Panoptic reality : a review of Citizenfour
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Citation:Tunnicliffe, C. (2015) Panoptic reality: a review of Citizenfour. Whanake: The Pacific Journal of Community Development, 1(1), 85-86. Auckland, New Zealand : Unitec Institute of Technology. Unitec ePress. Retrieved from: http://www.unitec.ac.nz/epress
Permanent link to Research Bank record:https://hdl.handle.net/10652/2811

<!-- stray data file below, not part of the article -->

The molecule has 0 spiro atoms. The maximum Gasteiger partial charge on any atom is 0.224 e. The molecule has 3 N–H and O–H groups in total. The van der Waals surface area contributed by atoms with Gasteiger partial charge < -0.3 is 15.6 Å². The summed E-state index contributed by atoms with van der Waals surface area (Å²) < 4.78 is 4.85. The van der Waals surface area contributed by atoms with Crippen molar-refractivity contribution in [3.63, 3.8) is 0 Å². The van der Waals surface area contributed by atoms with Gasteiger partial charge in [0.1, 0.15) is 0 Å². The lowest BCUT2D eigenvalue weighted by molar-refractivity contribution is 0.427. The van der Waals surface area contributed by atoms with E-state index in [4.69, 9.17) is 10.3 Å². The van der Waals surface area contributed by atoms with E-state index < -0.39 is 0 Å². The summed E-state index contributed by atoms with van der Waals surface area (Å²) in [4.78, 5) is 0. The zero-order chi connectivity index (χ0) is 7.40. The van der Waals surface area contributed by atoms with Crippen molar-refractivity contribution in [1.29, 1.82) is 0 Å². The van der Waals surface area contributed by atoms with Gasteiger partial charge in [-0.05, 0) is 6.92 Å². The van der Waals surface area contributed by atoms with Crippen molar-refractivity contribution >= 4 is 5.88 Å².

Movies, and perhaps more importantly documentary movies, need to be separated into good documentaries and important documentaries. Citizenfour would then fall squarely in this second category, and require viewing for its import rather than its simulation. Citizenfour documents the days preceding and during the release of information gained by Edward Snowden, which exposed the depth of surveillance activities conducted by the NSA and other security agencies. Directed by Laura Poitras and reporting by Glenn Greenwald, the film documents the process of information release, the technological capability of the spying agencies, and the person (Snowden) behind the release of this information. ...This film and its subject matter are important. They highlight the reality of information accessibility, the surveillance that is currently occurring, the scope and depth of this activity, and government’s complicity in this activity. Jeremy Bentham described a perfect prison where those who thought they were being watched modified their behaviour accordingly. Snowden, facilitated by Poitras and Greenwald, demonstrates in Citizenfour that this prison has already been built, and is present every time we log on to a computer system. For those involved in social change, a risk is that the threat of observation may change behaviour. This needs to be resisted.